Ischemic stroke is the most frequent cause of persistent neurological disability and, together with myocardial infarction, the most important reason for vascular death in modern western societies. Therapeutic intervention via systemic or local thrombolysis is currently only possible in a narrow time window of 3-6 hours after stroke. However, a large body of evidence suggests that stroke-induced brain damage progresses during subacute stages after the insult, causing delayed expansion of the infarctions along with clinical worsening or impaired recovery. Thus, there is an urgent need for new therapeutic strategies that could be applied in later stages of ischemic lesion development. Stroke research at our institution encompasses both experimental and clinical approaches to stroke pathogenesis, therapy, prevention, as well as regeneration.
Traumatic brain and spinal cord injury (SCI) have devastating personal consequences for these patients and their families. Unfortunately, there is still no cure available. In addition there are enormous socio-economic costs ranging from 1-2 Mrd Euro every year in Germany (30-40.000 SCI patients).
In contrast to the peripheral nervous system (PNS) where spontaneous axonal regeneration occurs, interrupted neuronal fiber tracts in the central nervous system (CNS) do not restore in adult mammals. Although lesioned CNS axons are capable to regrow in a favorable environment such as PNS tissue implants, they do not spontaneously regenerate within the CNS tissue. At least they do not extend far enough to reestablish lost functional connections with their original targets. The reason for this inherent difference of CNS versus PNS neurons might be due to the interplay between the following factors: (a) deficits in intrinsic neuronal capacities to start a regeneration program after lesion, (b) lack of growth support, for example, of neurotrophic factors, (c) suppression of axonal outgrowth by inhibitory molecules present in the environment. Moreover, some neuronal subpopulations of the CNS might respond more rigorously to distinct inhibitory molecules than others.
Research in this clinically relevant field is dedicated to the investigation of the suppression of regeneration barriers in the CNS, analysis and understanding of the molecular regeneration program of neurons, identification of regulatory signalling pathways underlying neuronal repair, mechanisms to support neuronal maintenance and protection after injury with the aim to develop and validate novel therapeutic concepts for translation into clinical application. These topics are experimentally addressed in different CNS lesion model systems and treatment paradigms.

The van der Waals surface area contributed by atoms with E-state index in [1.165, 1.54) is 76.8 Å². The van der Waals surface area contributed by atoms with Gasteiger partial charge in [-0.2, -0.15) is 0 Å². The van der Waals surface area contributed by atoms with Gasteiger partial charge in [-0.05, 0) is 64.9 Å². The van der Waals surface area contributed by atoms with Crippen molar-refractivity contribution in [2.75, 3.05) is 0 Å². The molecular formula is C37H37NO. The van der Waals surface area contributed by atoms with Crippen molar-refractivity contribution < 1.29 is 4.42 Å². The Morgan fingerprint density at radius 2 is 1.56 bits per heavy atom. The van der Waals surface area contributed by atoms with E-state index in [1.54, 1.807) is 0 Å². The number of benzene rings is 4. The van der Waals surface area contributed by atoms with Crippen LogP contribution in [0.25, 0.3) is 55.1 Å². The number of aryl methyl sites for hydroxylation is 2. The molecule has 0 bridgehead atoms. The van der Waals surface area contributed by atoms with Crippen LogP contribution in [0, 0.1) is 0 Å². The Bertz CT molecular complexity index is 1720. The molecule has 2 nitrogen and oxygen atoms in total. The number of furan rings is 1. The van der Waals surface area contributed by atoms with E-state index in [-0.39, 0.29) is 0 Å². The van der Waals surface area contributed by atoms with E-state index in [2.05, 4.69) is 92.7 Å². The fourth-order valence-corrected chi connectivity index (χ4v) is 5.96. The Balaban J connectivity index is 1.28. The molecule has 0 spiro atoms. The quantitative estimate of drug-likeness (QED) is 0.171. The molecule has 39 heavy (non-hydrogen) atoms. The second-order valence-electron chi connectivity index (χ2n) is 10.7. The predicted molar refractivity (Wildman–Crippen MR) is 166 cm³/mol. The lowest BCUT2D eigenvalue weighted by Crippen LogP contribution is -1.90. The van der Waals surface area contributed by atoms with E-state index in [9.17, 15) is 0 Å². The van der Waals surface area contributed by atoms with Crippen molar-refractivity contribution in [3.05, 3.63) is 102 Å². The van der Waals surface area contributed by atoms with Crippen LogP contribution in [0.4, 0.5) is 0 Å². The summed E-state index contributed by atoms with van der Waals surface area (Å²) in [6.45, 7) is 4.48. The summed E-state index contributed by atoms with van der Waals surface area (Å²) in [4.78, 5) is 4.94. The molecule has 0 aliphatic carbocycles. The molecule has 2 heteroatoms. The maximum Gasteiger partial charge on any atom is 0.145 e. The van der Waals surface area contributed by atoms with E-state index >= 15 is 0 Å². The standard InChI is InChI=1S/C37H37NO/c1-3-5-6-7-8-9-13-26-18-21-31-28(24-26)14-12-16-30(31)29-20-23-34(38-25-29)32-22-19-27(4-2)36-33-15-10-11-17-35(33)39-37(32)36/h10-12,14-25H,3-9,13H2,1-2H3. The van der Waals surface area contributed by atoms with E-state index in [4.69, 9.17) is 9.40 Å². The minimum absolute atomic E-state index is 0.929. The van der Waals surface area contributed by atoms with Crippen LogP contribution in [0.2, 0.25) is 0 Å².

The lab of Hans Werner Müller has a track record in (i) pharmacological suppression of regeneration inhibitory lesion scarring (Klapka, Eur J Neurosci 2005), (ii) chemokine-mediated stimulation of axon growth (Opatz, Mol Cell Neurobiol 2009), (iii) significant clinical, neuropathological and behavioural recovery using well-defined somatic stem cell grafts from human cord blood (Schira, Brain 2011) as well as (iv) comparative transcriptomic analyses of the complex molecular regeneration programs in the CNS (sensory motor cortex) and PNS (sensory ganglia, spinal motoneurons) following injury and therapeutic treatment (Kruse, Front Mol Neurosci 2011).
Rüdiger J. Seitz who is head of the division of cognitive neurology has a long standing interest in the mechanisms of recovery from stroke using neuroimaging and neurophysiological methods. His work extends from clinical investigations on the effects of thrombolysis in the acute phase immediately to cerebral plasticity and cognitive training strategies in neurorehabilitation in the chronic stage after stroke (Seitz et al., Radiology 2005; Seitz et al., J Magnet Resonance Imaging 2010; Seitz et al., Cerebrovasc Dis 2011). Moreover, considering cell-based regeneration approaches for restorative stroke therapy, his group analyses which brain structures and cell types are candidates for substitution and how new neuronal functionality could be implemented in a damaged brain by capitalizing on current concepts of post stroke plasticity (Dihné et al., Stroke 2011).